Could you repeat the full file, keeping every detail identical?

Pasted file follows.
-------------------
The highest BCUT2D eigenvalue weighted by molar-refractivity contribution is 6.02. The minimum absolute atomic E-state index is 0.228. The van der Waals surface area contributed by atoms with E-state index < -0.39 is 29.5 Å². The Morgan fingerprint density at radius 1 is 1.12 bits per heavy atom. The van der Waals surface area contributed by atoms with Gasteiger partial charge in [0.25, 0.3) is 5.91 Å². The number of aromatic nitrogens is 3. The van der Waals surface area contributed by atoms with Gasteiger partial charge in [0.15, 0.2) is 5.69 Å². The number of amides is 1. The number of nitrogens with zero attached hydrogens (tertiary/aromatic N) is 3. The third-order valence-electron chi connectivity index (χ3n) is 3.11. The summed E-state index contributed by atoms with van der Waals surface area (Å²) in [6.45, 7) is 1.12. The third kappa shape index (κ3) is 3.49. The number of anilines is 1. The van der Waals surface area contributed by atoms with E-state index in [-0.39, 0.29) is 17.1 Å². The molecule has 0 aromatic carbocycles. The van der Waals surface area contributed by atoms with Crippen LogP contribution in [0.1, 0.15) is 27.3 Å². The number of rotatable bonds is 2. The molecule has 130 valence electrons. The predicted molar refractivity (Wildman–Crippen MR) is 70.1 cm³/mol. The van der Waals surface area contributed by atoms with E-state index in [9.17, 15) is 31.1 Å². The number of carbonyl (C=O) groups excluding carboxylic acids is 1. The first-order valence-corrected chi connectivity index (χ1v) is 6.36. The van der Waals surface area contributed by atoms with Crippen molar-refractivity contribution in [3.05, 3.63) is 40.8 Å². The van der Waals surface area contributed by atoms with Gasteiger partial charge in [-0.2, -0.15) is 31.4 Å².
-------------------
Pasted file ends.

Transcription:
The highest BCUT2D eigenvalue weighted by molar-refractivity contribution is 6.02. The minimum absolute atomic E-state index is 0.228. The van der Waals surface area contributed by atoms with E-state index < -0.39 is 29.5 Å². The Morgan fingerprint density at radius 1 is 1.12 bits per heavy atom. The van der Waals surface area contributed by atoms with Gasteiger partial charge in [0.25, 0.3) is 5.91 Å². The number of aromatic nitrogens is 3. The van der Waals surface area contributed by atoms with Gasteiger partial charge in [0.15, 0.2) is 5.69 Å². The number of amides is 1. The number of nitrogens with zero attached hydrogens (tertiary/aromatic N) is 3. The third-order valence-electron chi connectivity index (χ3n) is 3.11. The summed E-state index contributed by atoms with van der Waals surface area (Å²) in [6.45, 7) is 1.12. The third kappa shape index (κ3) is 3.49. The number of anilines is 1. The van der Waals surface area contributed by atoms with E-state index in [-0.39, 0.29) is 17.1 Å². The molecule has 0 aromatic carbocycles. The van der Waals surface area contributed by atoms with Crippen LogP contribution in [0.1, 0.15) is 27.3 Å². The number of rotatable bonds is 2. The molecule has 130 valence electrons. The predicted molar refractivity (Wildman–Crippen MR) is 70.1 cm³/mol. The van der Waals surface area contributed by atoms with E-state index in [9.17, 15) is 31.1 Å². The number of carbonyl (C=O) groups excluding carboxylic acids is 1. The first-order valence-corrected chi connectivity index (χ1v) is 6.36. The van der Waals surface area contributed by atoms with Crippen molar-refractivity contribution in [3.05, 3.63) is 40.8 Å². The van der Waals surface area contributed by atoms with Gasteiger partial charge in [-0.2, -0.15) is 31.4 Å².